Dad in 2011

Dad in 2011

Dad has been considering assisted living for a few years. This move to our town is at his request and he is eager to be near us. The apartment is about five minutes from our house (ten if the lights are against us). Also, we are making progress on getting him signed up with doctors locally, both primary care and specialists.

There is still a lot of work to do to get him here, and we are traveling to see him (90 minutes to 2 1/2 hours each way depending on traffic) at least every other day and sometimes two or three days in a row. Handling the mental and physical stresses can be another subject of prayer along with prayers for dad’s recovery to continue.

Thanks, everyone, for caring about dad and our family.



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High School Tells Teen Mom to Choose Between Baby Boy and Senior Photo

[Updated from the archives.]

Caitlin Tiller worked hard to graduate high school early while caring for her newborn son, and when asked to share what is most important in her life she said:

“I picked my son because he’s helped me be a better person,” Tiller told Yahoo! Shine. “By having him, I grew up quickly but I learned how to be responsible.” (Teen Mom’s Banned Yearbook Photo.)

You’d never know it by looking in the school yearbook though. The administration said students could bring something that represents who they are for their senior photo. Apparently a graduating senior’s newborn doesn’t count.

On April 12, two days before the yearbooks went to press, Tiller received a call from the school’s yearbook adviser. “She said I had to take a different photo because the one I took promoted teen pregnancy,” said Tiller. “They called on my son’s birthday so I said I wasn’t available and besides, I choose Leelin because he represented what I’ve achieved in life. I said if Leelin can’t be in the photo, then I won’t be either. The adviser said, ‘That’s your choice. Then you won’t be in the yearbook’ and hung up on me.”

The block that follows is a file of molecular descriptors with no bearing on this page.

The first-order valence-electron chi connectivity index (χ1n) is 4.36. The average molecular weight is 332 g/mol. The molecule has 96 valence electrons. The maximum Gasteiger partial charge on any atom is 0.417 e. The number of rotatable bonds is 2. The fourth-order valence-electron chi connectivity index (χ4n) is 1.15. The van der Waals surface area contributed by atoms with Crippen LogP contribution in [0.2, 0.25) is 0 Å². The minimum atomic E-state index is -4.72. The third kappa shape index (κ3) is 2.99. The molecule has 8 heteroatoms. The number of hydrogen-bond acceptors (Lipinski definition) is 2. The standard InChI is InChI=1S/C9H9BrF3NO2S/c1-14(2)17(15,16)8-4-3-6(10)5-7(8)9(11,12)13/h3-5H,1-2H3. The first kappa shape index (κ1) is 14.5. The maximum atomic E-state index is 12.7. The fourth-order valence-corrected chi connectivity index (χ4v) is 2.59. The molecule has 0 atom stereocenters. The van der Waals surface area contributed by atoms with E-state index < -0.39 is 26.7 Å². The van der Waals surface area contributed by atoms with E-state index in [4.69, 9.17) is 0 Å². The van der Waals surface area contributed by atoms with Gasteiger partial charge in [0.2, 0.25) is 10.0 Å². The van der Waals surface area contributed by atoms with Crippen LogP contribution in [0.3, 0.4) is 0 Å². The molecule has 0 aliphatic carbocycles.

Her photo promoted teen pregnancy? Sure it did.* I bet there were a bunch of kids who would have seen it and thought, “If only I had a baby, then I could have held it in my arms for my yearbook photo!”

Being Held in the Arms of Everlasting Love

Leelin Tiller has a mother who loves him, and being held in her arms for her yearbook photo would have been a lasting memento of that love. The feeling of being held in the arms of a loving parent is a blessing a child can carry wherever he or she goes forever.

One of the amazing things about your relationship with God is that he is with you wherever you go, whether it’s a photo shoot or a trip to the mall or school or work or play. Wherever you are, there he is with you. The Spirit of Christ is with you forever and always.

And I will ask the Father, and he will give you another advocate to help you and be with you forever – the Spirit of truth. The world cannot accept him, because it neither sees him nor knows him. But you know him, for he lives with you and will be in you. (John 14:16-17.)

God is in you, and you can’t get closer than in. No authority – school administration or otherwise – can ever separate you from God:

Who shall separate us from the love of Christ? Shall trouble or hardship or persecution or famine or nakedness or danger or sword? …

For I am convinced that neither death nor life, neither angels nor demons, neither the present nor the future, nor any powers, neither height nor depth, nor anything else in all creation, will be able to separate us from the love of God that is in Christ Jesus our Lord. (Romans 8:35, 38-39.)

God loves you more than you can imagine because that’s who he is:

Dear friends, … love comes from God. … [And] God is love.
(1 John 4:7-8.)

No one can take you from God’s arms of love. So if anyone tries to get you to give up what is most precious, your relationship with the God of love, remember that they don’t have the authority to tell you what to do.



*The article goes on to say that the school district’s Superintendent later told a reporter it wasn’t about teen pregnancy but a more general policy that didn’t allow family members in a senior photo. The Superintendent’s quote didn’t cover why Ms. Tiller was initially told they were concerned with promoting teen pregnancy.


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The Best Woman In My Life (plus update #5 on my Dad)

[For those who have followed the updates on my dad’s recovery and our plans to move him to assisted living near us (see update #5 at the end of this post) you know how much I rely on my wife. She is physically and emotionally strong, getting things done when I would have floundered without her. Seriously floundered. This post from three years ago when we faced a less dire medical emergency describes just how wonderful she is.]


“A wife of noble character who can find? She is worth far more than rubies.” (Proverbs 31:10.)

“Do you want me to go with you?”

It was a simple question in a complicated conversation.

I’ll back up.

There’s been a lot going on lately. To start with, there’s work. My job has its stresses.